Devastating flooding in Ireland and the UK between October 2023 and March 2024 was caused by “human-induced climate change” an international team of scientists said in a new study published today (Wednesday, May 22) .

They have also warned that in the future “we can expect further increases in frequency of wet autumns and winters”.

The study which looked at the period from October to March – traditionally the height of the storm season – highlighted that rainfall “was made about 20% heavier” in the UK and Ireland because of human-caused climate change.

Sarah Kew, researcher at the Royal Netherlands Meteorological Institute, said: “The UK and Ireland face a wetter, damper and mouldier future due to climate change.

“Until the world reduces emissions to net zero, the climate will continue to warm, and rainfall in the UK and Ireland will continue to get heavier.”

Scientists also detailed that storms Babet, Ciarán, Henk and Isha were some of the “most damaging” in Ireland and the UK, leading to severe floods, at least 13 deaths, severe damages to homes and infrastructure, power outages, travel cancellations, and loss of crops and livestock.

Because of the major impacts of rainfall on farming and agricultural areas, brought about by both severe storms and smaller weather systems, the researchers examined the total rainfall for the October to March period.

This was the second wettest in the UK and the third wettest in Ireland.

Puddle of water on a muddy country road with a track of wet soil

Ciara Ryan, climatologist at Met Éireann, added: “Over the recent autumn-winter period we have witnessed the impact that heavy or prolonged rainfall has had on our communities, our land and the farming and agricultural sector, waterlogging the soils with virtually no time for them to dry out and become usable.”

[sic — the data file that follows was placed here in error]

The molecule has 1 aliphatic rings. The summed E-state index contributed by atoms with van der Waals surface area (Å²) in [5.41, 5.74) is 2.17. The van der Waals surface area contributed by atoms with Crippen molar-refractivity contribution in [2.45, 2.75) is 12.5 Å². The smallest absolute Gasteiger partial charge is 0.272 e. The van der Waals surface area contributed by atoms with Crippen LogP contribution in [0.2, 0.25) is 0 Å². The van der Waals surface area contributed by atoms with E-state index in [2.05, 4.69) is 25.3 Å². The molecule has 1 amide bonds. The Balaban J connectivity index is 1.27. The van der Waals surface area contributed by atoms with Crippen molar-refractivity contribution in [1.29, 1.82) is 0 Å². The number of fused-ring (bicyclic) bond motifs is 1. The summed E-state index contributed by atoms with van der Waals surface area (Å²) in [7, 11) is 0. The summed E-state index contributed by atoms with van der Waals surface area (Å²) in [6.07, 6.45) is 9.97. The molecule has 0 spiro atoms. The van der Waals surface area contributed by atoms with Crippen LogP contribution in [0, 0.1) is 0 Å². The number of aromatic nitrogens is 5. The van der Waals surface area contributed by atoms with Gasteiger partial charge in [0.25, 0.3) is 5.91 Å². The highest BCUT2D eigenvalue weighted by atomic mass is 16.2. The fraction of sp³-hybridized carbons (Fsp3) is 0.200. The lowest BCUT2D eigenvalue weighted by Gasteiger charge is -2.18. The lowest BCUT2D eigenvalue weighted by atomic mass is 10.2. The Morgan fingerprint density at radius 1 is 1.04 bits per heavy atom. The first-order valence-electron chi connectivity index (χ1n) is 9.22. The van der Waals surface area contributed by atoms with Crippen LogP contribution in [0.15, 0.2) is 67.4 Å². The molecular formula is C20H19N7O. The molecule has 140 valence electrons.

“The insights that we gain from studies like this are important to help us plan for the future, to support adaptation and mitigation strategies for an already changing climate," he added.


Scientists from the Ireland, the UK, Netherlands, Sweden and Germany, including scientists from each of the National Meteorological Services in the Western Europe storm-naming group analysed weather data and climate models to quantify the role of human-caused climate change on strong winds and heavy rainfall.

They cautioned that rainfall associated with storms is becoming “more intense and likely” in many parts of the world due to global warming.

Their analysis also showed that farmers in Ireland and the UK experienced “huge loss of crops and productivity” due to flooding and waterlogged soils during 2023 and 2024.

The scientists believe the outlook for “increasing autumn and winter rainfall” highlights the importance of considering how land-use can affect the impacts of heavy rainfall.

“For example, losses of natural grasses and woodlands can reduce soil drainage and increase the risk of flooding,” they said.

According to Mark McCarthy, science manager of climate attribution at the Met Office, the “seemingly never ending rainfall” this autumn and winter across the UK and Ireland had notable impacts across the two countries.

“This new study shows how rainfall associated with storms and seasonal rainfall through autumn and winter have increased, in part due to human induced climate change.

“In the future we can expect further increases in frequency of wet autumns and winters. That’s why it is so important for us to adapt to our changing climate and become more resilient to increases in rainfall.”